Samsung reveals new South Korea chip plant to open its doors in 2017

Samsung plans to begin chip production in the first half of 2017, ahead of previous estimates.


Samsung Electronics says its new South Korean chip plant will begin production in early 2017.

As reported by Reuters, the Suwon, South Korea-based electronics giant has announced that the new plant -- aimed at picking up the slack on sliding smartphone sales -- will begin production in the first half of 2017. The revised timeframe is earlier than previous estimates of the second half of the year.

In October last year, Samsung announced the creation of the Pyeongtaek-based plant, close to Seoul. The tech giant plans to invest a total of 15.6 trillion won ($14.7bn) in the plant, which will create "advanced" semiconductor products.

It is not yet known what types of chips Samsung will be developing, whether logic or memory-based, but reports suggest DRAM chips may be on the table. Dynamic random access memory (DRAM) chips are a type of advanced memory chip used in applications requiring high-speed memories, such as mobile devices, PCs and consoles.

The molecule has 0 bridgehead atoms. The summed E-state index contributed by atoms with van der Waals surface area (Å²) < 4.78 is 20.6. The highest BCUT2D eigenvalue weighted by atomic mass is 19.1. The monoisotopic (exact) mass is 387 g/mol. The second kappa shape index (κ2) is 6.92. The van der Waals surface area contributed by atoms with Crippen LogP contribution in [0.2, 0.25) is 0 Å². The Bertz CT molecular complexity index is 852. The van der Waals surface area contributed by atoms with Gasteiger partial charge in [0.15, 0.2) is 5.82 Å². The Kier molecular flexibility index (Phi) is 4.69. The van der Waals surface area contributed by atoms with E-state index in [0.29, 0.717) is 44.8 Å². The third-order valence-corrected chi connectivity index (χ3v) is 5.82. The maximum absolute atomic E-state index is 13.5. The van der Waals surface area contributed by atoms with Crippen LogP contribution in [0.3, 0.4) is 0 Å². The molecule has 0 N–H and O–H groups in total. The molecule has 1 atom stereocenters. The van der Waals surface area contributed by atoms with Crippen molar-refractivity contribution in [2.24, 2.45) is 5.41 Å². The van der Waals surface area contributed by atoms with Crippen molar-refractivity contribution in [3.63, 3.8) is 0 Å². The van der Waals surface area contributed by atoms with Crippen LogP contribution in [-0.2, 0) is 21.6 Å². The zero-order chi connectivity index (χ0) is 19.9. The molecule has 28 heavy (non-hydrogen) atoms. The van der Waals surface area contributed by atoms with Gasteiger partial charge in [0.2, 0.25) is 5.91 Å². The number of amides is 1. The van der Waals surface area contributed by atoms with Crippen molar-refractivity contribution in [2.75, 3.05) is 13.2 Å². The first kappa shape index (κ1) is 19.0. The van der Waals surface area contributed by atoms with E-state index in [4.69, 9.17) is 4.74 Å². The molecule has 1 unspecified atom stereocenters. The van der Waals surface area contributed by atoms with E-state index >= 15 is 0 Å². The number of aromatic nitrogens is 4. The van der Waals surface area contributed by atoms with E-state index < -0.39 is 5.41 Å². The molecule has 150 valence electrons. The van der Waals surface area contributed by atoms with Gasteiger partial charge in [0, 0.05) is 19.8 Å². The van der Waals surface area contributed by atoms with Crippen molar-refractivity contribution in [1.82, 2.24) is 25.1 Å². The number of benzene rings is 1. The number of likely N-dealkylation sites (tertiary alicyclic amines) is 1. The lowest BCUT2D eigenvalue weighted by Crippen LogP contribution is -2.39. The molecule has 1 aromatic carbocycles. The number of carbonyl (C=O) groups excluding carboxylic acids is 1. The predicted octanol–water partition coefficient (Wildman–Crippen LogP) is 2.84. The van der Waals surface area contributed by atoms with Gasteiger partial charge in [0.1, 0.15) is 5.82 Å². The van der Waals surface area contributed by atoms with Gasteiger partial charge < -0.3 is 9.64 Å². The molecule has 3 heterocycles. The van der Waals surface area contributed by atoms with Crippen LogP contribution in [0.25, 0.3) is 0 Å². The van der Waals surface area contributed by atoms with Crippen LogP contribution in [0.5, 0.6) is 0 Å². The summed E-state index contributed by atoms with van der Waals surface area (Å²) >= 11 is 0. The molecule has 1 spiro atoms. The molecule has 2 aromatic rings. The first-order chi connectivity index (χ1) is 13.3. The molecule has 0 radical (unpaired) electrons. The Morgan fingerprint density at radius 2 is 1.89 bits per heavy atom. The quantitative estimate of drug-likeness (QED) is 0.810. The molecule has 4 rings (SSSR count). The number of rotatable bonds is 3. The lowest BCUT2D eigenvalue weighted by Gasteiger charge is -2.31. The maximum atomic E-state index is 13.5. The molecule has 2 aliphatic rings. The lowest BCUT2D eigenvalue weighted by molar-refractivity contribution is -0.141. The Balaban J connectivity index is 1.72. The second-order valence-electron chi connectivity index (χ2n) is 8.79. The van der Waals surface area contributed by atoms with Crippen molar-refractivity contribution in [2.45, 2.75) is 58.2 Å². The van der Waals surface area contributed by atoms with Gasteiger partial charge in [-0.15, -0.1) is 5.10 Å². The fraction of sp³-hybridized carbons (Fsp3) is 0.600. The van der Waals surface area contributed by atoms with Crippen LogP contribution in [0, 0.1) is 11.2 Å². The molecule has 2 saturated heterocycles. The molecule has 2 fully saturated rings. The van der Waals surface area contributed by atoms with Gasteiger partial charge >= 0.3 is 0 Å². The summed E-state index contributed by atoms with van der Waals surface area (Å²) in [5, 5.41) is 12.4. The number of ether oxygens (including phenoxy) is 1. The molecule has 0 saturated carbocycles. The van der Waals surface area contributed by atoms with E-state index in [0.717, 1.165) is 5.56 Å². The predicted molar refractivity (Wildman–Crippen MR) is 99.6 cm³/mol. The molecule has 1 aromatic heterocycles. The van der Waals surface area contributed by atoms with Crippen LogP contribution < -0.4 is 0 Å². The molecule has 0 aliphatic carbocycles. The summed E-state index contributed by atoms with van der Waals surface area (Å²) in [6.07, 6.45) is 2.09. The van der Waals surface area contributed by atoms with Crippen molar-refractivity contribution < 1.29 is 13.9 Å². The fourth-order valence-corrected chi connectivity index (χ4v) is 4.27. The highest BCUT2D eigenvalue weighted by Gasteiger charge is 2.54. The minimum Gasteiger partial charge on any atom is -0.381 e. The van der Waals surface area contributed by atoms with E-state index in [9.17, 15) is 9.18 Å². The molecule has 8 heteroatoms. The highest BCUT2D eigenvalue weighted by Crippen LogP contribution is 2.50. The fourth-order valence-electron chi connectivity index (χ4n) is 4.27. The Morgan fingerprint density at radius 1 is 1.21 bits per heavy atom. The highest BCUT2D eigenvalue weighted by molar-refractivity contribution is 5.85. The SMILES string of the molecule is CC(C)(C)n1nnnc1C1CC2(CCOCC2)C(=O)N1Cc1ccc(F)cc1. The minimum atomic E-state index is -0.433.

In a statement, the electronics giant said:

"The Pyeongtaek semiconductor plant will play a central role in solidifying leadership in the mobile and server markets, which have shown rapid growth in demand recently, and securing share in the next-generation internet of things market."

Samsung suffered poor device sales over 2014 due to stiff competition from rivals including Apple and dropping consumer interest. However, the company expects strong figures this year due to the popular Galaxy S6 and Galaxy S6 Edge smartphones.

The company expects sales figures of the new flagship range to surpass analyst estimates and reach 70 million units this year -- which would put the company close to sales estimates relating to Apple's new flagship range.

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